Humanity+ @ Hong Kong: The First Transhumanist Conference in Asia


On December 3 and 4, Humanity+ will host the first-ever transhumanist conference in Asia — Humanity+ Hong Kong, at Hong Kong Polytechnic University.  We’ve got a great cast of speakers lined up — a mix of H+ regulars from the US and Europe, with new blood from Hong Kong and China.  There are four sessions, covering life extension, artificial intelligence and robotics,  the science of consciousness and spiritual experience, and “transformative technologies” ranging from startup countries to femtocomputing.

Videos of Conference talks and interviews:

You can find out more about the conference on the conference website, and I encourage you to register and come to Hong Kong to join the fun.  This is going to be a great conference, and Hong Kong is a great place to visit!   And if you really, really, really can’t make it, be sure to catch it on streaming video at the conference website.  (Sure, if you’re American, the time zone is opposite yours, but what could be more fun than an all-nighter party sharing cognitive enhancers and watching H+ conference videos stream past?!)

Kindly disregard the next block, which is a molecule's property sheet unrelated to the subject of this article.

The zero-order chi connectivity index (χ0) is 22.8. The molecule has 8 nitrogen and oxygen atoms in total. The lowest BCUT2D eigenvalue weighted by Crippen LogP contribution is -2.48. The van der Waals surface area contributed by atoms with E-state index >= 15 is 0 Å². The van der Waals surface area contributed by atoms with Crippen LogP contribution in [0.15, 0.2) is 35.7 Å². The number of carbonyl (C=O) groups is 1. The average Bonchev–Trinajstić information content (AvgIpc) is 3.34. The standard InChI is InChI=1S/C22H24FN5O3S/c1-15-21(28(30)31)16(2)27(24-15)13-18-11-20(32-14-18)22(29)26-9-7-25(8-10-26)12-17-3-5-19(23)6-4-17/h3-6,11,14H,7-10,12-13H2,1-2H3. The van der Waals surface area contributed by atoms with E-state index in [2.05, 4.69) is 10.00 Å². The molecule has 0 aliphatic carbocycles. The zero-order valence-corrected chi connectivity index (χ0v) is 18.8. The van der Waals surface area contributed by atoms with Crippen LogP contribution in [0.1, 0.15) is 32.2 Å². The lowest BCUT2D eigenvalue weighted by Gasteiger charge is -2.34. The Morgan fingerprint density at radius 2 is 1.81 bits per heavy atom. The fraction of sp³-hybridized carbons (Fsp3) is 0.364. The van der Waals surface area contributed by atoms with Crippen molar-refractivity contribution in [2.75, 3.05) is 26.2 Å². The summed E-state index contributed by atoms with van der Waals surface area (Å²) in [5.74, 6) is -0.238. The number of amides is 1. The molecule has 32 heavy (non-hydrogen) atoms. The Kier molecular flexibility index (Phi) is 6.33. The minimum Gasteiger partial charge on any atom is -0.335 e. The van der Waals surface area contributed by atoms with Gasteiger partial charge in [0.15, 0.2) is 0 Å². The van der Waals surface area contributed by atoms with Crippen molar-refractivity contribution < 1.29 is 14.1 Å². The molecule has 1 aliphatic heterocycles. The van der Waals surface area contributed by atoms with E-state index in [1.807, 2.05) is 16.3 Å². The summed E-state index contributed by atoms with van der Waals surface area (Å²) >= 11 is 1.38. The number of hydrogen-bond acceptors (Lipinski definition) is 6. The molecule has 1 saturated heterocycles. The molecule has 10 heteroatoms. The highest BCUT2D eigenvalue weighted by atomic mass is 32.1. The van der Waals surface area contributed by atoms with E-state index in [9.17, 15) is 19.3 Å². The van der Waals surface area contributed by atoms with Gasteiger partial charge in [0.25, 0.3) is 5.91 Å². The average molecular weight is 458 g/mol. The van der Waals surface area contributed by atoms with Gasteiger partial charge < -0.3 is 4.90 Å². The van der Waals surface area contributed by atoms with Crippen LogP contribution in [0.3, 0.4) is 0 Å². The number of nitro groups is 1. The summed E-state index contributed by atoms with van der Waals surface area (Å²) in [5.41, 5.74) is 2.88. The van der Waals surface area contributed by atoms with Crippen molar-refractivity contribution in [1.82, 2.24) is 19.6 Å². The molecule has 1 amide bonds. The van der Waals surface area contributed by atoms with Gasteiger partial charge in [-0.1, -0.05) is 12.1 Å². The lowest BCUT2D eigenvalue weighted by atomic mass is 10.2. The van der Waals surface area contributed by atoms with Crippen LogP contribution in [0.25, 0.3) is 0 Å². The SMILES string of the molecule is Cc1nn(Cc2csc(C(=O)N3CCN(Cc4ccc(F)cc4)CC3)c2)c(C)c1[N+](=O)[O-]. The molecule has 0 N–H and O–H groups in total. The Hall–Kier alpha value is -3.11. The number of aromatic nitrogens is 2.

In fact — casting all modesty aside in the interest of frankness and entertainment value — I’m going to make an argument that this is more than just a great conference … it  may even be a sort of historic event!   The first transhumanist conference in Asia, at this point in history, has more significance than would, say, the first transhumanist conference in Antarctica or Eastern Europe. This is because Asia — and especially China — plays a special role in the world today.   This is why, in spite of an extremely busy schedule with various research and development projects, I decided to take the time to organize Humanity+ Hong Kong, together with the  help of a lot of wonderful colleagues at Humanity+ and Hong Kong Poly U.

A great deal has been written about how the 21st century is going to be the Asia-Pacific Century — how Asia, especially China with its massive,  well-educated and ambitious population, is increasingly going to dominate the world in many respects as the century progresses.  I wrote a bit about this idea a couple years ago in my H+ Magazine article on the Chinese Singularity.